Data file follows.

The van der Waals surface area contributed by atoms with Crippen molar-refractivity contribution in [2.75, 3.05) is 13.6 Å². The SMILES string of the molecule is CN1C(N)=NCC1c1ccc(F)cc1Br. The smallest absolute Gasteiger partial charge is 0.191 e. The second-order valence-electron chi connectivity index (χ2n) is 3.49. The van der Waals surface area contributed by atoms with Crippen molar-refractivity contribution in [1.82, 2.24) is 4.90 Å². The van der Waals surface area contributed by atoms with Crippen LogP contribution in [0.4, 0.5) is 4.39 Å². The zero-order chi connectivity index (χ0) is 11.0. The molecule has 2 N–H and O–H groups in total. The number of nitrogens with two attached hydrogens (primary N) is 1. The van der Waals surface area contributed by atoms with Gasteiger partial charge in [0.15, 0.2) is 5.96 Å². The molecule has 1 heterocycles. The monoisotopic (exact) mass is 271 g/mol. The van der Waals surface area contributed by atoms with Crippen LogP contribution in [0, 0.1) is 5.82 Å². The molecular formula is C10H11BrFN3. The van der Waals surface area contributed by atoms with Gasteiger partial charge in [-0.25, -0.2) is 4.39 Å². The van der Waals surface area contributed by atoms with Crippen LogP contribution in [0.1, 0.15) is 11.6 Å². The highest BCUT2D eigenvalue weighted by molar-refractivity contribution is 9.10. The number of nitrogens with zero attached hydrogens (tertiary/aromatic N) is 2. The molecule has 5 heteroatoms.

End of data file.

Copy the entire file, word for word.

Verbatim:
The van der Waals surface area contributed by atoms with Crippen molar-refractivity contribution in [2.75, 3.05) is 13.6 Å². The SMILES string of the molecule is CN1C(N)=NCC1c1ccc(F)cc1Br. The smallest absolute Gasteiger partial charge is 0.191 e. The second-order valence-electron chi connectivity index (χ2n) is 3.49. The van der Waals surface area contributed by atoms with Crippen molar-refractivity contribution in [1.82, 2.24) is 4.90 Å². The van der Waals surface area contributed by atoms with Crippen LogP contribution in [0.4, 0.5) is 4.39 Å². The zero-order chi connectivity index (χ0) is 11.0. The molecule has 2 N–H and O–H groups in total. The number of nitrogens with two attached hydrogens (primary N) is 1. The van der Waals surface area contributed by atoms with Gasteiger partial charge in [0.15, 0.2) is 5.96 Å². The molecule has 1 heterocycles. The monoisotopic (exact) mass is 271 g/mol. The van der Waals surface area contributed by atoms with Crippen LogP contribution in [0, 0.1) is 5.82 Å². The molecular formula is C10H11BrFN3. The van der Waals surface area contributed by atoms with Gasteiger partial charge in [-0.25, -0.2) is 4.39 Å². The van der Waals surface area contributed by atoms with Crippen LogP contribution in [0.1, 0.15) is 11.6 Å². The highest BCUT2D eigenvalue weighted by molar-refractivity contribution is 9.10. The number of nitrogens with zero attached hydrogens (tertiary/aromatic N) is 2. The molecule has 5 heteroatoms.